Professor Danielle Deal, assistant accounting professor, uses her skills to lead students in giving back to the community. She works with Volunteer Income Tax Assistance (VITA), an organization that helps low-income families with their taxes.
“Grace College’s VITA Program provides the perfect outlet for our students to display character, competency, and service beyond the classroom,” said Deal. “ VITA is where business academics combine with application in a unique demonstration of experiential learning and community service.”
Understanding business theory and conducting business research is critical to a well-rounded education, but this must be put into practice with hands-on experience. All majors in the school for business at Grace require internship credits. At some schools, the real-world practice can be forgotten in the mix, but at Grace, applied learning projects are key to our student’s success!
In the entrepreneurship service practicum required for entrepreneurship majors, students start and run their own businesses. Then they pick a non-profit organization to donate their time and proceeds to. Since 2012, students have donated $15,900 and completed 2,400 hours of service.
Speaking of partnering with community businesses, make sure that your school for business is well-connected. If the school has a good reputation, corporations will seek out its graduates.
It’s also a good idea to find a school that is located in an economically thriving area. Kosciusko County is home to numerous businesses and organizations that partner with us to provide students with internship opportunities. And because of the Fortune 500 orthopedic companies in the area, the internships are often paid, and the salaries are high for many of our business majors.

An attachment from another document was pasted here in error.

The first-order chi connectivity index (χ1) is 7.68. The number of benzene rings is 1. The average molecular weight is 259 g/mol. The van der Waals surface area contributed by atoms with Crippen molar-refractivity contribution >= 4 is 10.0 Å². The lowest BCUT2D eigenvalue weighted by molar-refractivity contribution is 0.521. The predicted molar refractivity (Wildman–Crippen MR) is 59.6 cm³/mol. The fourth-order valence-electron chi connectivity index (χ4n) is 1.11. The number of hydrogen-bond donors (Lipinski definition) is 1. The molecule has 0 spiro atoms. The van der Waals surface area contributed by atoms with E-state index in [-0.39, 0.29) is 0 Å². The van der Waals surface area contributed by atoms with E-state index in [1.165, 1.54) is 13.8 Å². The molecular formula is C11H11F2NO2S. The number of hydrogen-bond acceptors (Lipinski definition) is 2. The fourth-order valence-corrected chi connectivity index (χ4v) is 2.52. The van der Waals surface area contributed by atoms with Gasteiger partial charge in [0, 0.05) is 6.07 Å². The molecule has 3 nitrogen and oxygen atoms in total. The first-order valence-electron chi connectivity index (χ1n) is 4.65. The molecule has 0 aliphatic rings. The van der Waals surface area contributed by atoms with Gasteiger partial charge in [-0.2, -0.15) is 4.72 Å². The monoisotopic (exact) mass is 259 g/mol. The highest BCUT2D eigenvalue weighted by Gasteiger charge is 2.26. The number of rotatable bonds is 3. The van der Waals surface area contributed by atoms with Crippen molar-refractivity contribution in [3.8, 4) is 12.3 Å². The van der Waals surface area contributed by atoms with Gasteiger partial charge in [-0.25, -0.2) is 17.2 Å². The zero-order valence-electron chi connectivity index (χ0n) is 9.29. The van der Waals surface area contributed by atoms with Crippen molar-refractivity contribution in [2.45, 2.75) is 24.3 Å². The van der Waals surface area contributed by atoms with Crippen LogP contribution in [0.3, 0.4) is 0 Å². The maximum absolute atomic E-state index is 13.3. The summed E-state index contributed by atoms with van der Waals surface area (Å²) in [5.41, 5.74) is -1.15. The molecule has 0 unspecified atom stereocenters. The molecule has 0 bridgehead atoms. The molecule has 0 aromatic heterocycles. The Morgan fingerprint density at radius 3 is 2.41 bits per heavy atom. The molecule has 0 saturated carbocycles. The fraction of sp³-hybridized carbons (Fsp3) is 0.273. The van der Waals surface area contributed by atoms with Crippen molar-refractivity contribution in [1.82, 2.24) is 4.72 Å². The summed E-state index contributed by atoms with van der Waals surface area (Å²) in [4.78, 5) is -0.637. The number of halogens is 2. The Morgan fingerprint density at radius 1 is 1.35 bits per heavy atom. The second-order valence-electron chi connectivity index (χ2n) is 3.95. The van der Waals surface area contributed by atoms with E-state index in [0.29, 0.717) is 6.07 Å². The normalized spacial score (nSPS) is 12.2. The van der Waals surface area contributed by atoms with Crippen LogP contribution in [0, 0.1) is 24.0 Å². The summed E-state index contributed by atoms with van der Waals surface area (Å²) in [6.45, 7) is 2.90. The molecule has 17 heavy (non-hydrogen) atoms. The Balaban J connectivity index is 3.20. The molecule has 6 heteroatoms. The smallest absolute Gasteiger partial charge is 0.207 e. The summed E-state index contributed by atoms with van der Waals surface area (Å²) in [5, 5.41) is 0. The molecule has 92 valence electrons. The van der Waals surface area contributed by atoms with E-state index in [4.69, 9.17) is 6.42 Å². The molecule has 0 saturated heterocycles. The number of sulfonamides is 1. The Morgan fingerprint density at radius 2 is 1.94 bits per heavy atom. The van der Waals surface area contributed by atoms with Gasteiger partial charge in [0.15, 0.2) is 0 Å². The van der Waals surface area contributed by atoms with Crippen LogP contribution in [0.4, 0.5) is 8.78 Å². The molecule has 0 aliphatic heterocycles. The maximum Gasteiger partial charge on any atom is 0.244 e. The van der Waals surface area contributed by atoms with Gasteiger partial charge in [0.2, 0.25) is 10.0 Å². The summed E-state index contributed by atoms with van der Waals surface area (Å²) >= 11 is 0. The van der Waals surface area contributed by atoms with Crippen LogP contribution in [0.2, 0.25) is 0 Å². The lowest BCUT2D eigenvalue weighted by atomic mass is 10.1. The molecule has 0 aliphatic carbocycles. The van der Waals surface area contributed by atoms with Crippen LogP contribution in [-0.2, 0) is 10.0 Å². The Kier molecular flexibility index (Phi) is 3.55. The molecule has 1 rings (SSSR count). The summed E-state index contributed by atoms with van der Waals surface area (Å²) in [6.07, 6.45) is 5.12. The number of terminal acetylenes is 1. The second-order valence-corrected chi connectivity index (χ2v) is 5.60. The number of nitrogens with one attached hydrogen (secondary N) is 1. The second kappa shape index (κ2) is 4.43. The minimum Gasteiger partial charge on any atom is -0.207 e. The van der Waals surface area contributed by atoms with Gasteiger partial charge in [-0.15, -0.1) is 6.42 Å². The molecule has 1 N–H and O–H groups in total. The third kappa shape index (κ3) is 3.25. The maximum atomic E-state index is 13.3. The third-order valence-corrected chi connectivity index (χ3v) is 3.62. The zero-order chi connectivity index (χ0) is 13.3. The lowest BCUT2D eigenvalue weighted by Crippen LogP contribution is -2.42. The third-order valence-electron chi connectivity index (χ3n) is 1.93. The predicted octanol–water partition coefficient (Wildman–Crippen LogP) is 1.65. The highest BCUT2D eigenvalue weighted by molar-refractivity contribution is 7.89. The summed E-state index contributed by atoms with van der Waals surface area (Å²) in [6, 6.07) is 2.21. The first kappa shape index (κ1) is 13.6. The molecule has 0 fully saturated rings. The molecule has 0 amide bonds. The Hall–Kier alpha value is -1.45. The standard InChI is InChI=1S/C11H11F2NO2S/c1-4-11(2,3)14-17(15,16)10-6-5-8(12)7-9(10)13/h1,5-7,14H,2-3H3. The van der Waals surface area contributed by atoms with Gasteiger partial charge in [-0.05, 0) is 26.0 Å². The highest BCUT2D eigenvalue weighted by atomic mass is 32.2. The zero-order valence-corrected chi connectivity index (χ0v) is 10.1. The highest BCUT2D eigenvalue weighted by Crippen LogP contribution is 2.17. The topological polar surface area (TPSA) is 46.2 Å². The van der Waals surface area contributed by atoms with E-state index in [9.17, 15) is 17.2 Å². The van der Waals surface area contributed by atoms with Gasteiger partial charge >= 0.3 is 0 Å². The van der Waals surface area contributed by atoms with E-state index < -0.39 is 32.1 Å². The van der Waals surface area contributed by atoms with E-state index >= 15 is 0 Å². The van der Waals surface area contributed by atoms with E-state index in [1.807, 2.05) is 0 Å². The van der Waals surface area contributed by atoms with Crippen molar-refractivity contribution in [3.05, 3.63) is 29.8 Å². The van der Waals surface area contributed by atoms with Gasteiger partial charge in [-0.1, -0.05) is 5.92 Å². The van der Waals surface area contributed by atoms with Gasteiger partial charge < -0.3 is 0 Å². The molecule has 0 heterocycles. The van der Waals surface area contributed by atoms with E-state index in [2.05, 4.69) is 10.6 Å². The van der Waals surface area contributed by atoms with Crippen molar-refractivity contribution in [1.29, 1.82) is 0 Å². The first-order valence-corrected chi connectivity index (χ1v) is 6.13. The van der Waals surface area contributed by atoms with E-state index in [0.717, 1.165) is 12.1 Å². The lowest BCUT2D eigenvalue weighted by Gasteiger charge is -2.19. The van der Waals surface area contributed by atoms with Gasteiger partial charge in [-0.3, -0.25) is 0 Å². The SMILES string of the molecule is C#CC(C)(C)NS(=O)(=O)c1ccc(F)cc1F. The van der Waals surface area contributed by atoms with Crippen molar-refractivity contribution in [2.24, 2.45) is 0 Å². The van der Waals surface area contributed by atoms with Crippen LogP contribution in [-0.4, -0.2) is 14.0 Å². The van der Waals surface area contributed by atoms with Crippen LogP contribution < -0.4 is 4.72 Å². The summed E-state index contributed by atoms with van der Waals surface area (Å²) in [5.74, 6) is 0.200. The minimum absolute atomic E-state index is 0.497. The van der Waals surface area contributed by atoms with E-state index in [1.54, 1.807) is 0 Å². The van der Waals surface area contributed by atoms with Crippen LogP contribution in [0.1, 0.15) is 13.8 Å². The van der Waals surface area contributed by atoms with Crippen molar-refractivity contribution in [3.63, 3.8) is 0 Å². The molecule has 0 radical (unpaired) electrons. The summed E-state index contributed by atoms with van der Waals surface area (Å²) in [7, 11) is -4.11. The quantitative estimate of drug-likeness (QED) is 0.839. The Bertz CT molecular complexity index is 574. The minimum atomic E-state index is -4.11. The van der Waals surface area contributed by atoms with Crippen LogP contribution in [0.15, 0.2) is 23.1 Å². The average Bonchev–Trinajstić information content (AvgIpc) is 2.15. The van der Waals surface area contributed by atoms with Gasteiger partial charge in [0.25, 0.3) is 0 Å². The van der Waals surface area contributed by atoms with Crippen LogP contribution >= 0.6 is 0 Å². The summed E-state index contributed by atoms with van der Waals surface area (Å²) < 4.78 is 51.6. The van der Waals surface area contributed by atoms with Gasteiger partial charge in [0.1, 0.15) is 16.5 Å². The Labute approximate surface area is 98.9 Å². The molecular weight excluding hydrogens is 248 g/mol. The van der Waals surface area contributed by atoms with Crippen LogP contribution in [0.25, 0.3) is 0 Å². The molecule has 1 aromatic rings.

One of Grace’s recent marketing graduates, Laura Hoke, is a testament to this. As a student, one of her professors connected her with an internship at a local orthopedic company. The internship led to a full-time job and a salary increase that paved the way for radical generosity. Read more here.
Another Grace graduate, Trevor Rumple, recently began his career with an internship through DePuy Synthes.
“Having the intern experience is hugely beneficial for college students,” said Rumple. “School teaches you a lot, but it cannot replicate the realities of a nine-to-five job – being on a computer all day, sending hundreds of emails, keeping several projects on schedule and trying to keep it all organized. I can’t speak enough about the benefits of getting this experience as early as you can.”
Another way we connect students with job opportunities is through our annual Accounting Career Fair. This fair gives our accounting students the chance to sit with accounting firm representatives and interview for open positions on the spot!
Beyond the expectations of the classroom, it’s good to have experiences that supplement your coursework in a school for business. At Grace, we have numerous activities, clubs, and projects to get involved in as a business major. We’ve listed several of these below:
–Business Plan Competition– An annual competition that gives student entrepreneurs the chance at $13,000 to launch their business dreams
–Women in Business- A female-only business club
–VITA Program– A team of students that provides free tax preparation services for the community. This past year they provided services to 350 families.
–Investment Fund – Only 10% of schools in the nation have business students managing an investment fund, and Grace College is one of them.
Now that you know what to look for in schools of business, you can begin your search!